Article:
PARKERSBURG - For insurance companies, the derecho of June 2012 created a lot of work with answering calls from customers, assessing damage, determining what was covered and how they could provide assistance.
"It was a very busy time for us," said Amy Preddy, a spokesman for State Farm, the largest carrier in West Virginia.
Preddy said West Virginia was the hardest hit state physically, but due to its smaller population there were fewer claims filed in comparison to other affected regions. State Farm had more than five times the number of claims from the derecho compared to Hurricane Sandy, which occurred nearly five months later in October 2012.
In West Virginia, State Farm had approximately 5,530 property claims and approximately 1,450 auto claims as a result of the storm, Preddy said.
Associated Press reported 36,700 insurance claims were filed in the month after the storm and property owners received $87 million in insurance payments, according to the West Virginia Insurance Commissioner.
The claims have not caused an increase in premiums, said Jane Cline, former insurance commissioner and now director of public policy for the Charleston law firm Spilman Thomas and Battle, said. Legislative changes over the last 10 years have helped keep automobile and homeowner insurance rates from increasing after the storm, she said.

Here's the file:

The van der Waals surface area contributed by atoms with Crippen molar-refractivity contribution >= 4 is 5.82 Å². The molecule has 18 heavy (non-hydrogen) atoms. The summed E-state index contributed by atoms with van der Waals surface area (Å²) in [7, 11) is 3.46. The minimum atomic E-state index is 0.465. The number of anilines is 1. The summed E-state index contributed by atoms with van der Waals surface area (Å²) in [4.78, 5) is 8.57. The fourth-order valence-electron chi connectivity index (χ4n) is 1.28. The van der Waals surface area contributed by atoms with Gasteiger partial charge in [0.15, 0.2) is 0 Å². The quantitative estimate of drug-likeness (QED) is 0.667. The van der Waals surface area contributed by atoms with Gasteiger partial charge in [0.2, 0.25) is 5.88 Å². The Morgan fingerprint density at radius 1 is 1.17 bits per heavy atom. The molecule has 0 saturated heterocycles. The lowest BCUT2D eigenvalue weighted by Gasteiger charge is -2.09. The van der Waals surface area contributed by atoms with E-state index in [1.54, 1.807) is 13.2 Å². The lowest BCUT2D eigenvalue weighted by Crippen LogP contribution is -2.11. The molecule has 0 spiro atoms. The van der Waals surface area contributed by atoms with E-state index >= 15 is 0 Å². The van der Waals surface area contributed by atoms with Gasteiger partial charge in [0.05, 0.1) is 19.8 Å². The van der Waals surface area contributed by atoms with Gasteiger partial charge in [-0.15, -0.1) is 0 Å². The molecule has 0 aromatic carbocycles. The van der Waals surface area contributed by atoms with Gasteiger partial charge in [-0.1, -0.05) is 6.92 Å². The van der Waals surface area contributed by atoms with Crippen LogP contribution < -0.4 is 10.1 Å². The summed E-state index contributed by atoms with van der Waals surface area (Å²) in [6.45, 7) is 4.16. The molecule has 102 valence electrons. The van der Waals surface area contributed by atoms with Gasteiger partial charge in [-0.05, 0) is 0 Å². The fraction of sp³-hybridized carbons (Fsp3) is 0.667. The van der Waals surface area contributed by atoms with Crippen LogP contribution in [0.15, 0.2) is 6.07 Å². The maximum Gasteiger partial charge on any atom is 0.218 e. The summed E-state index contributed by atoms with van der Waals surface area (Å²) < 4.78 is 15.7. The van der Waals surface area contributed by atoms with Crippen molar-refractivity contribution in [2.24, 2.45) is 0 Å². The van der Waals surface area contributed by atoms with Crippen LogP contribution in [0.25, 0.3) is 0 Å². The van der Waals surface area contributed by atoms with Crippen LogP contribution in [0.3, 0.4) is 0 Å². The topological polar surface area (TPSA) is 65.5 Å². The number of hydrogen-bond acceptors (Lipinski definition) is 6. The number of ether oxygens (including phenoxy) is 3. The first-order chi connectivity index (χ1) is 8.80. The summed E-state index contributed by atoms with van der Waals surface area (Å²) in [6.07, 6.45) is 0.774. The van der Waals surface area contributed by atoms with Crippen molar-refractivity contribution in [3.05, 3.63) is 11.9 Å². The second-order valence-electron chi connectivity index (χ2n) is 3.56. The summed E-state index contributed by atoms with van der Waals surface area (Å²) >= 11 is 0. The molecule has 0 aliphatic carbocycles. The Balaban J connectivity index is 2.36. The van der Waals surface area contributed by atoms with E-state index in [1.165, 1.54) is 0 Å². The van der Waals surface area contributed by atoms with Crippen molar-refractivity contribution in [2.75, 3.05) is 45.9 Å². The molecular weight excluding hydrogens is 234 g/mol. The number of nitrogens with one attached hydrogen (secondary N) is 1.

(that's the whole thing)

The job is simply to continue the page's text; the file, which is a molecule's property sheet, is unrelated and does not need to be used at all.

Preddy said the derecho and the claims from it are the reason for State Farm and similar companies to provide services. State Farm didn't have any changes in policies and guidelines in the year since it occurred.
"This is what we're here to do," she said.
Jay Jones and Gary Rhodes, both local indendent agents with Nationwide Insurance in Parkersburg, said local agents saw hundreds of claims in the aftermath of last summer's windstorm. The impact can still be felt this summer.
"I'm still -every once in a while - getting somebody calling and saying that they just found damage from last year's storm," Rhodes said.
Jones estimated that together Nationwide and State Farm had about 50 percent of the local market share and probably took the largest hit from the storms in financial terms. Physically, the storm caused problems county-wide and region-wide with downed trees and lines and damage to homes, vehicles and other property.
"The power outages caused a lot of losses for food spoilage," he said.
Rhodes said a number of business customers were negatively impacted because their policies covered on-site power outages, but did not provide coverage for outages originating off-site.
Both men said the biggest piece of advice they have coming out of last year's storm is for everyone, from homeowners to car owners to businesses: Know your policy and review it annually, making changes to suit current needs.
"We constantly try to get our customers in to grow their coverages," Jones said, who advises customers to review and update their policies.
For the most part, "people don't know what coverage they have until something bad happens and then they are mad because they didn't have the right coverage," Rhodes said.